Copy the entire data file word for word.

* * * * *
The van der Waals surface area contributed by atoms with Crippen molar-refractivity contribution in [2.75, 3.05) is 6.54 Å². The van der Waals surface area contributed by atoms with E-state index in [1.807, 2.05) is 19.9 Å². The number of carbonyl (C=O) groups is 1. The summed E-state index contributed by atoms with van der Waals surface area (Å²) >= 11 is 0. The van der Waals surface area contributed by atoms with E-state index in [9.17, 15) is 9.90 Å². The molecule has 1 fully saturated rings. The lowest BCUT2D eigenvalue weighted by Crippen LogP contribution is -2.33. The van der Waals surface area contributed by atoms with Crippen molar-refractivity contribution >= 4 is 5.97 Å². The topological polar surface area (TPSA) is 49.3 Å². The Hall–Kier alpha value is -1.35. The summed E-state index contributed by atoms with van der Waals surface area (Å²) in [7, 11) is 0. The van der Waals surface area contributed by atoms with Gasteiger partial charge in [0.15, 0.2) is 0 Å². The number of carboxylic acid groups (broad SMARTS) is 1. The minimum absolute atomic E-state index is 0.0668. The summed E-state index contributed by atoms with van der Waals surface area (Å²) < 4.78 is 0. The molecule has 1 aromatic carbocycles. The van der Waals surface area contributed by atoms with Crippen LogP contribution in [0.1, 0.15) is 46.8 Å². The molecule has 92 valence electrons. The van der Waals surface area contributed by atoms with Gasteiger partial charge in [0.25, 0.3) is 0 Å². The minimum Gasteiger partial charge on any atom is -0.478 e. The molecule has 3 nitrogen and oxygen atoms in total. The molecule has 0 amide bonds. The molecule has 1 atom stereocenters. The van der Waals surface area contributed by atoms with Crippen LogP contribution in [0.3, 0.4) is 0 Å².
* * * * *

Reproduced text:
The van der Waals surface area contributed by atoms with Crippen molar-refractivity contribution in [2.75, 3.05) is 6.54 Å². The van der Waals surface area contributed by atoms with E-state index in [1.807, 2.05) is 19.9 Å². The number of carbonyl (C=O) groups is 1. The summed E-state index contributed by atoms with van der Waals surface area (Å²) >= 11 is 0. The van der Waals surface area contributed by atoms with E-state index in [9.17, 15) is 9.90 Å². The molecule has 1 fully saturated rings. The lowest BCUT2D eigenvalue weighted by Crippen LogP contribution is -2.33. The van der Waals surface area contributed by atoms with Crippen molar-refractivity contribution >= 4 is 5.97 Å². The topological polar surface area (TPSA) is 49.3 Å². The Hall–Kier alpha value is -1.35. The summed E-state index contributed by atoms with van der Waals surface area (Å²) in [7, 11) is 0. The van der Waals surface area contributed by atoms with Gasteiger partial charge in [0.15, 0.2) is 0 Å². The number of carboxylic acid groups (broad SMARTS) is 1. The minimum absolute atomic E-state index is 0.0668. The summed E-state index contributed by atoms with van der Waals surface area (Å²) < 4.78 is 0. The molecule has 1 aromatic carbocycles. The van der Waals surface area contributed by atoms with Crippen LogP contribution in [0.1, 0.15) is 46.8 Å². The molecule has 92 valence electrons. The van der Waals surface area contributed by atoms with Gasteiger partial charge in [0.25, 0.3) is 0 Å². The minimum Gasteiger partial charge on any atom is -0.478 e. The molecule has 3 nitrogen and oxygen atoms in total. The molecule has 0 amide bonds. The molecule has 1 atom stereocenters. The van der Waals surface area contributed by atoms with Crippen LogP contribution in [0.3, 0.4) is 0 Å².